On January 28, 2012, the Center received an email communication from the Respondent requesting the language of the administrative proceedings to be the Turkish language. The Center acknowledged its receipt on January 31, 2012.

In accordance with the Rules, paragraphs 2(a) and 4(a), the Center formally notified the Respondent of the Complaint, and the proceedings commenced on February 1, 2012. In accordance with the Rules, paragraph 5(a), the due date for Response was February 21, 2012. The Respondent did not submit any response. Accordingly, the Center notified the Respondent’s default on February 22, 2012.

The same day, the Center received another email communication from the Respondent containing some statements on the term “Borçelik” in the Turkish language. The Center acknowledged its receipt on February 23, 2012. The Center received a further email communication from the Respondent on February 23, 2012 in which the Respondent asked for further information on the administrative proceedings. The Center acknowledged its receipt on February 27, 2012.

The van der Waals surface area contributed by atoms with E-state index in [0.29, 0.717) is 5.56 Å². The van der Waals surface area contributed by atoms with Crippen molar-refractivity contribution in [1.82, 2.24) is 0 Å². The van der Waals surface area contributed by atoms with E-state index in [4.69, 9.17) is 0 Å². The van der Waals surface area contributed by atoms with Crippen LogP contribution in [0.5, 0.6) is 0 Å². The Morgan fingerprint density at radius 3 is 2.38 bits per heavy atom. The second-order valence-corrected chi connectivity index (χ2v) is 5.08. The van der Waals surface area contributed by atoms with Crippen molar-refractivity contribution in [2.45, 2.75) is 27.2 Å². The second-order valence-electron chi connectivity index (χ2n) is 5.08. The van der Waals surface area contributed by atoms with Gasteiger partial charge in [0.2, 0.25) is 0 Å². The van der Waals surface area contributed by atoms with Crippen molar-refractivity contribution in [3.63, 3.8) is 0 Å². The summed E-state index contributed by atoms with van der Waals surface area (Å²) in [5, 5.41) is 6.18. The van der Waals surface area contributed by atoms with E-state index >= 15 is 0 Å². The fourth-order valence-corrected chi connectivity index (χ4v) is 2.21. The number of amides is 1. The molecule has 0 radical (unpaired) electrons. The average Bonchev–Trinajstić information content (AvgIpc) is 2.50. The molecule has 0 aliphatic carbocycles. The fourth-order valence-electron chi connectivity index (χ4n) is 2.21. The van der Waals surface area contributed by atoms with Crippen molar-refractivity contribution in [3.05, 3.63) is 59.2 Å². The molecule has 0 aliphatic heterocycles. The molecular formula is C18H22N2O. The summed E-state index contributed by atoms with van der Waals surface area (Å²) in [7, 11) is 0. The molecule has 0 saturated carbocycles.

The Center appointed Kaya Köklü as the sole panelist in this matter on February 28, 2012. The Panel finds that it was properly constituted. The Panel has submitted the Statement of Acceptance and Declaration of Impartiality and Independence, as required by the Center to ensure compliance with the Rules, paragraph 7.

4. Factual Background

The Complainant is a group member of the well-known Borusan Holding in Turkey. The Borusan Holding comprises more than 10 groups of companies operating in various industrial sectors, like in the steel, energy, distributorship and logistics sectors. The first company of Borusan was founded in 1944. The Complainant, meanwhile one of the largest group members of the Borusan Holding, is a leading flat steel manufacturer in Turkey.